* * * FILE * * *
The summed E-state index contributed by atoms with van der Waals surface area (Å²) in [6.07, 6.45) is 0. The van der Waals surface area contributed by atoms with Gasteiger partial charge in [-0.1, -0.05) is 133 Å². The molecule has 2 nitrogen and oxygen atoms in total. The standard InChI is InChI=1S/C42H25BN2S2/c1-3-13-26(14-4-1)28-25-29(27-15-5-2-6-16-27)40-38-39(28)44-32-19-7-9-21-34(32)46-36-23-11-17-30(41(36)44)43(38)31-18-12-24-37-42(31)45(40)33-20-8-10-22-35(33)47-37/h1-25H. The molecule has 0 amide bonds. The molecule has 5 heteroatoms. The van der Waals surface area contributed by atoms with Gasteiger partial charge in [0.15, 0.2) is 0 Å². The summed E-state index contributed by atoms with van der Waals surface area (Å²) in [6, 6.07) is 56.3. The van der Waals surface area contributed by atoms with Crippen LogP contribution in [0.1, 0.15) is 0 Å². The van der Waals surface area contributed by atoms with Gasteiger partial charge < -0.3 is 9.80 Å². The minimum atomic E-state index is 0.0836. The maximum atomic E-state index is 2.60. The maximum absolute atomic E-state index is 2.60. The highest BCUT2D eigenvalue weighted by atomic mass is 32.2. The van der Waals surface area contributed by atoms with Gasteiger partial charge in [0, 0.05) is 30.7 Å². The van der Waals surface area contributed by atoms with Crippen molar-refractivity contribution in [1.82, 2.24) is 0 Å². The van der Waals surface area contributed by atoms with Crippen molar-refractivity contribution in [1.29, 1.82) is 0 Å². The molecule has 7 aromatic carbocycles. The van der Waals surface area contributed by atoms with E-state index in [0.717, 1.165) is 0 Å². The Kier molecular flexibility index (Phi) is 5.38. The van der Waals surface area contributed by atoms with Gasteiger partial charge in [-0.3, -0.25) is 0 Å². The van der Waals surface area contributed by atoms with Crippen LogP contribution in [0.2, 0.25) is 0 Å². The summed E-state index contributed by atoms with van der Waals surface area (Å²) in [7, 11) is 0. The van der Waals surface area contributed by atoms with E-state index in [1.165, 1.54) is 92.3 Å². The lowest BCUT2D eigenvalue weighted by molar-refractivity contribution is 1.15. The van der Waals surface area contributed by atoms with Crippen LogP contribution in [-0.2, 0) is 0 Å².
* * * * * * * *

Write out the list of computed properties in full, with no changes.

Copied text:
The summed E-state index contributed by atoms with van der Waals surface area (Å²) in [6.07, 6.45) is 0. The van der Waals surface area contributed by atoms with Gasteiger partial charge in [-0.1, -0.05) is 133 Å². The molecule has 2 nitrogen and oxygen atoms in total. The standard InChI is InChI=1S/C42H25BN2S2/c1-3-13-26(14-4-1)28-25-29(27-15-5-2-6-16-27)40-38-39(28)44-32-19-7-9-21-34(32)46-36-23-11-17-30(41(36)44)43(38)31-18-12-24-37-42(31)45(40)33-20-8-10-22-35(33)47-37/h1-25H. The molecule has 0 amide bonds. The molecule has 5 heteroatoms. The van der Waals surface area contributed by atoms with Gasteiger partial charge in [0.15, 0.2) is 0 Å². The summed E-state index contributed by atoms with van der Waals surface area (Å²) in [6, 6.07) is 56.3. The van der Waals surface area contributed by atoms with Crippen LogP contribution in [0.1, 0.15) is 0 Å². The van der Waals surface area contributed by atoms with Gasteiger partial charge < -0.3 is 9.80 Å². The minimum atomic E-state index is 0.0836. The maximum atomic E-state index is 2.60. The maximum absolute atomic E-state index is 2.60. The highest BCUT2D eigenvalue weighted by atomic mass is 32.2. The van der Waals surface area contributed by atoms with Gasteiger partial charge in [0, 0.05) is 30.7 Å². The van der Waals surface area contributed by atoms with Crippen molar-refractivity contribution in [1.82, 2.24) is 0 Å². The van der Waals surface area contributed by atoms with Crippen molar-refractivity contribution in [1.29, 1.82) is 0 Å². The molecule has 7 aromatic carbocycles. The van der Waals surface area contributed by atoms with E-state index in [0.717, 1.165) is 0 Å². The Kier molecular flexibility index (Phi) is 5.38. The van der Waals surface area contributed by atoms with Gasteiger partial charge in [-0.3, -0.25) is 0 Å². The van der Waals surface area contributed by atoms with Crippen LogP contribution in [0.2, 0.25) is 0 Å². The summed E-state index contributed by atoms with van der Waals surface area (Å²) in [7, 11) is 0. The van der Waals surface area contributed by atoms with E-state index in [1.165, 1.54) is 92.3 Å². The lowest BCUT2D eigenvalue weighted by molar-refractivity contribution is 1.15. The van der Waals surface area contributed by atoms with Crippen LogP contribution in [-0.2, 0) is 0 Å².